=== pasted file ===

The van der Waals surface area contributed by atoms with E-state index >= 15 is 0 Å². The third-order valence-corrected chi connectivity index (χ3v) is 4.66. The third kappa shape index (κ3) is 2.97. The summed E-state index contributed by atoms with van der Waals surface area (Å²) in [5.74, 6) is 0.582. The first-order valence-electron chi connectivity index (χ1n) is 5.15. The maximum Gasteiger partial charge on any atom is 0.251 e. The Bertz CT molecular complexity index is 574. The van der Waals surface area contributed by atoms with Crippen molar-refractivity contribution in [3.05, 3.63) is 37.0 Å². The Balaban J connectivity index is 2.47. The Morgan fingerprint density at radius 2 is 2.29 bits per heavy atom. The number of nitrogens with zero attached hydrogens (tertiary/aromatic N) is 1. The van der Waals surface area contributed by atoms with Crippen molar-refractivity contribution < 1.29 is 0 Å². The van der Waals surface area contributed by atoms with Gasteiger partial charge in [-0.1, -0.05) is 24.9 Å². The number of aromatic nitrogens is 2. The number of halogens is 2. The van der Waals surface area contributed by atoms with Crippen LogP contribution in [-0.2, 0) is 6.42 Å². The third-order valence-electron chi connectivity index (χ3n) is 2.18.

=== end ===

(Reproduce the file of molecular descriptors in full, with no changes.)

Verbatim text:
The van der Waals surface area contributed by atoms with E-state index >= 15 is 0 Å². The third-order valence-corrected chi connectivity index (χ3v) is 4.66. The third kappa shape index (κ3) is 2.97. The summed E-state index contributed by atoms with van der Waals surface area (Å²) in [5.74, 6) is 0.582. The first-order valence-electron chi connectivity index (χ1n) is 5.15. The maximum Gasteiger partial charge on any atom is 0.251 e. The Bertz CT molecular complexity index is 574. The van der Waals surface area contributed by atoms with Crippen molar-refractivity contribution in [3.05, 3.63) is 37.0 Å². The Balaban J connectivity index is 2.47. The Morgan fingerprint density at radius 2 is 2.29 bits per heavy atom. The number of nitrogens with zero attached hydrogens (tertiary/aromatic N) is 1. The van der Waals surface area contributed by atoms with Crippen molar-refractivity contribution < 1.29 is 0 Å². The van der Waals surface area contributed by atoms with Gasteiger partial charge in [-0.1, -0.05) is 24.9 Å². The number of aromatic nitrogens is 2. The number of halogens is 2. The van der Waals surface area contributed by atoms with Crippen LogP contribution in [-0.2, 0) is 6.42 Å². The third-order valence-electron chi connectivity index (χ3n) is 2.18.